Title Shape of Snakes
Binding Hard Cover
Book Condition As New
Jacket Condition As New
Edition 1st Edition. 1st Impression.
Publisher New York, NY, U.S.A. Penguin Group (USA) Incorporated 2001
0-399-14733-0 / 9780399147333
Signature/Autograph or Inscription Signed by Author
A.B.Normal Book Number 190319
As new in as new DJ protected by Brodart mylar dj cover. Unread copy autographed on publisher's tipped in blank signature page. VERY minor shelf wear to DJ, otherwise as new, unread. From the Publisher The Edgar Award-winning, bestselling author hailed by The Washington Post Book World as "a master of the macabre who imbues her novels with an intensely eerie atmosphere" weaves an astonishing tale of mystery, intrigue, and revenge. In just seven years, Minette Walters has burst from the ranks of mystery writers to become a bestselling author the world over and today's preeminent practitioner of psychological suspense. With constant comparisons to P. D. James and Ruth Rendell and a growing American audience, Walters is poised for breakout success with The Shape of Snakes, her finest, and most finely wrought, novel yet. November 1978. The winter of discontent. Britain is on strike. The dead lie unburied, garbage piles in the streets-and somewhere in West London a black woman dies in a rain-filled gutter. Known as "Mad Annie," she was despised by her neighbors. Her passing would have gone unmourned and unnoticed but for the young woman who finds her and who believes-apparently against reason-that Annie was murdered. But whatever the truth about Annie-whether she was as mad as her neighbors claimed, whether she lived in squalor as the police said, whether she cruelly mistreated the cats found starving in her house-something passed between her and Mrs. Ranelagh in the moment of death that binds this one woman to her cause for the next twenty years. But why is Mrs. Ranelagh so convinced it was murder, when, by her own account, Annie died without speaking? Why does the subject make her husband so angry that he refuses to talk about what happened that night? And why would any woman spend twenty painstaking years uncovering the truth-unlessher reasons are personal? Author Biography: Minette Walters is the author of six previous novels. Her work has been translated into thirty-two languages and has been adapted for television. From The Critics Library Journal An Edgar Award winner whose books are routinely best sellers, Walters has crafted an eerie tale. In 1978 London, with half the country on strike, a woman named Mad Annie dies in the street, unmourned by her scornful neighbors. Only the young Mrs. Ranelagh believes that it is really murder, and she spends 20 years trying to prove it. Copyright 2001 Cahners Business Information. AudioFile When "Mad Annie," a black woman who suffers from Tourette's syndrome, dies in a gutter in West London in 1978, it changes the lives of everyone in the neighborhood. Particularly affected is Ann Ranelagh, who, convinced that Annie was murdered, spends the next twenty years trying to prove it. Is this a righteous crusade or a vendetta? And just why does she care so much? Frances Barber uses a wide range of voices, accents, and inflections to highlight the class distinctions and racism that propel this tale by one of Britain's most lauded contemporary crime writers. Judiciously, Barber does not attempt to deepen her voice for male characters, but concentrates on their personalities and nationalities to create memorable aural portraits. Barber is particlarly adept at voicing the violent emotions that drive the story without resorting to verbal excess. A.C.S. (c) AudioFile 2001, Portland, Maine . Kirkus Reviews Back in 1978 the Ranelaghs' marriage, none too strong to begin with, nearly foundered over the death of one of their neighbors in the London borough of Richmond upon Thames. Mrs. Ranelagh, encountering Ann Butts outside in their street moments before she died of massive head injuries, was convinced by a spark that passed between them that Mad Annie, despite the taunts directed against her for her race and the tics, especially involuntarily abusive language, caused by Tourette's syndrome, was worth fighting for-and that despite all the evidence that she had drunkenly stumbled into the path of a passing truck, she was murdered. After Mrs. Ranelagh's complaints to the police about everything from Mad Annie's death to a mysterious scratching in the Ranelagh home to a sexual assault outside were dismissed as delusional nuisances, she went abroad with her husband Sam. Now she's had 20 years to gather evidence against the neighbors who, for whatever individual reasons, beat Mad Annie to death, stole her possessions, ignored or assaulted her as she lay dying, and covered it all up. And now that Mrs. Ranelagh is finally back in England, Walters (The Breaker, 1999, etc.) unleashes a withering attack on the former tenants of Graham Road-an attack whose blistering power is only intensified by its patient revelation of layer upon layer of deception by every last party to the outrage. Agatha Christie with the gloves off: a slow-motion train wreck of a novel that not only confirms Walters's kinship with P.D. James and Ruth Rendell, but displays a ferocity far beyond any of their recent work.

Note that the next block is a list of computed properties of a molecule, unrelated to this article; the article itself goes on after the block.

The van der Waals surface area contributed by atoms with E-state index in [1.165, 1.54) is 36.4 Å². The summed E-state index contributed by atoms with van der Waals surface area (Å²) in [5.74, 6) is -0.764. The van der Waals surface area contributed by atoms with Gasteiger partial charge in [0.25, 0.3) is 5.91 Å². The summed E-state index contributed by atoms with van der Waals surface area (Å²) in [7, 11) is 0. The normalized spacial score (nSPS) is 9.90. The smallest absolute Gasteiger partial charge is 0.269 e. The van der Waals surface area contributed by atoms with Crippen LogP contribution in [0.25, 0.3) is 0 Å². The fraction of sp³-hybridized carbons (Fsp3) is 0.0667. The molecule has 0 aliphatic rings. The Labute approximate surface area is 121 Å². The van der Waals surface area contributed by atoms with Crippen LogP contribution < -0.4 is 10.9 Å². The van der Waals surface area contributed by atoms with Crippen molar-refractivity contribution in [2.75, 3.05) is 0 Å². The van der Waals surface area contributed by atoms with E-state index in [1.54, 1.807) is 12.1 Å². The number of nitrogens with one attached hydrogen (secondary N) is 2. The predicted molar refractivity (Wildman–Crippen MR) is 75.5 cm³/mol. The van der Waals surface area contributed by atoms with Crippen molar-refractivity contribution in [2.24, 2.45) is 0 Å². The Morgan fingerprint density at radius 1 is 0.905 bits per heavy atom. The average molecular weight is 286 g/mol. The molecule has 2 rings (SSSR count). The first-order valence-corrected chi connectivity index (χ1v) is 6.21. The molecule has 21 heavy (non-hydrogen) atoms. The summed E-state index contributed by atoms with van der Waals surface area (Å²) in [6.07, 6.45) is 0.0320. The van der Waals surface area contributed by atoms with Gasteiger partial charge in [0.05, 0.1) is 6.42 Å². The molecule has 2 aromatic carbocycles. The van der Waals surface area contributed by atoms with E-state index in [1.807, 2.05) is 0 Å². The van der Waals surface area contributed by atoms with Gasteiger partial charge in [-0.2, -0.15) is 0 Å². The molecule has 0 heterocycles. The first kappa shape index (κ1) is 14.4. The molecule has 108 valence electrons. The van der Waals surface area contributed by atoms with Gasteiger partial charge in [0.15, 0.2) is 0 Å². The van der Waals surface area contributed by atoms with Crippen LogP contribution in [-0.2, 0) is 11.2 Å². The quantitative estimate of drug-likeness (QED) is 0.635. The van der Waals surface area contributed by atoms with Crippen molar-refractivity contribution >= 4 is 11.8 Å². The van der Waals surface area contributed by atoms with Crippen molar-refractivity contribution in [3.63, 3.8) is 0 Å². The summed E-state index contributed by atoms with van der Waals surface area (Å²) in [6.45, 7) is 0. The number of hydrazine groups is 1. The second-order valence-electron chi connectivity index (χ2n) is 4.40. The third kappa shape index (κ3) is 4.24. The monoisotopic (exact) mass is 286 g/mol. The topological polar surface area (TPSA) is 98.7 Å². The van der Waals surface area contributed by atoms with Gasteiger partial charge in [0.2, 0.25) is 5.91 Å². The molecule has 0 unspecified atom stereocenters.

LONDON ENGLAND FICTION MYSTERY DETECTIVE WOMEN SLEUTHS CAT OWNERS PSYCHOLOGICAL